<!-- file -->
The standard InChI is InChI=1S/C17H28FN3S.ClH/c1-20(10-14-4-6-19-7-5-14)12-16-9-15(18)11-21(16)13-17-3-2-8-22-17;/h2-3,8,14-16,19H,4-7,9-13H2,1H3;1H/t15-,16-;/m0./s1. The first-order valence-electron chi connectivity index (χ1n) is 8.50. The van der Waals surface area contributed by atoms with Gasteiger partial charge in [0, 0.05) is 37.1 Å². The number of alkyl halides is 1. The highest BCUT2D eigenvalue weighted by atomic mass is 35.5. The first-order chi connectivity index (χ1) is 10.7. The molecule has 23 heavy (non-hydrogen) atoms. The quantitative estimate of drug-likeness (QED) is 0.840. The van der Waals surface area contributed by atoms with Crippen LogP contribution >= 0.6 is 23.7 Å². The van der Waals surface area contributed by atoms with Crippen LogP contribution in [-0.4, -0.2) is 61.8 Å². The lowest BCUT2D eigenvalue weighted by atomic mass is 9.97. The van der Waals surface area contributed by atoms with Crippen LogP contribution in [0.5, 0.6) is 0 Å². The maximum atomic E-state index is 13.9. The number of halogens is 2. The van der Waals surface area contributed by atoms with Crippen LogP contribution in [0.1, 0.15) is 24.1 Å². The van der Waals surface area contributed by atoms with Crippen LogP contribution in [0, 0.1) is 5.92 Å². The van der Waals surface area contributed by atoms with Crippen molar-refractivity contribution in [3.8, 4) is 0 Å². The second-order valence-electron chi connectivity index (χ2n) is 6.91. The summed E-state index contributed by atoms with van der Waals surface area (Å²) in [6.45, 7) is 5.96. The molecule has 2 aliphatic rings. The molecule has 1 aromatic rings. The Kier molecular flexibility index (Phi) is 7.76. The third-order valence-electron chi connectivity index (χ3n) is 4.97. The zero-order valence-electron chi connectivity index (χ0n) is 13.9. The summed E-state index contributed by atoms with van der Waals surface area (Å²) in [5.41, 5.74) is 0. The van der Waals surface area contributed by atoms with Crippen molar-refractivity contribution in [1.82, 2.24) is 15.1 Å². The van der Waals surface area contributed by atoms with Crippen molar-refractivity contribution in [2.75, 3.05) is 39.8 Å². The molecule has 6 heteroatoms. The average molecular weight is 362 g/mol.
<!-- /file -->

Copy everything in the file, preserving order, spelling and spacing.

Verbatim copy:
The standard InChI is InChI=1S/C17H28FN3S.ClH/c1-20(10-14-4-6-19-7-5-14)12-16-9-15(18)11-21(16)13-17-3-2-8-22-17;/h2-3,8,14-16,19H,4-7,9-13H2,1H3;1H/t15-,16-;/m0./s1. The first-order valence-electron chi connectivity index (χ1n) is 8.50. The van der Waals surface area contributed by atoms with Gasteiger partial charge in [0, 0.05) is 37.1 Å². The number of alkyl halides is 1. The highest BCUT2D eigenvalue weighted by atomic mass is 35.5. The first-order chi connectivity index (χ1) is 10.7. The molecule has 23 heavy (non-hydrogen) atoms. The quantitative estimate of drug-likeness (QED) is 0.840. The van der Waals surface area contributed by atoms with Crippen LogP contribution >= 0.6 is 23.7 Å². The van der Waals surface area contributed by atoms with Crippen LogP contribution in [-0.4, -0.2) is 61.8 Å². The lowest BCUT2D eigenvalue weighted by atomic mass is 9.97. The van der Waals surface area contributed by atoms with Crippen LogP contribution in [0.5, 0.6) is 0 Å². The maximum atomic E-state index is 13.9. The number of halogens is 2. The van der Waals surface area contributed by atoms with Crippen LogP contribution in [0.1, 0.15) is 24.1 Å². The van der Waals surface area contributed by atoms with Crippen LogP contribution in [0, 0.1) is 5.92 Å². The van der Waals surface area contributed by atoms with Crippen molar-refractivity contribution in [3.8, 4) is 0 Å². The second-order valence-electron chi connectivity index (χ2n) is 6.91. The summed E-state index contributed by atoms with van der Waals surface area (Å²) in [6.45, 7) is 5.96. The molecule has 2 aliphatic rings. The molecule has 1 aromatic rings. The Kier molecular flexibility index (Phi) is 7.76. The third-order valence-electron chi connectivity index (χ3n) is 4.97. The zero-order valence-electron chi connectivity index (χ0n) is 13.9. The summed E-state index contributed by atoms with van der Waals surface area (Å²) in [5.41, 5.74) is 0. The van der Waals surface area contributed by atoms with Crippen molar-refractivity contribution in [1.82, 2.24) is 15.1 Å². The van der Waals surface area contributed by atoms with Crippen molar-refractivity contribution in [2.75, 3.05) is 39.8 Å². The molecule has 6 heteroatoms. The average molecular weight is 362 g/mol.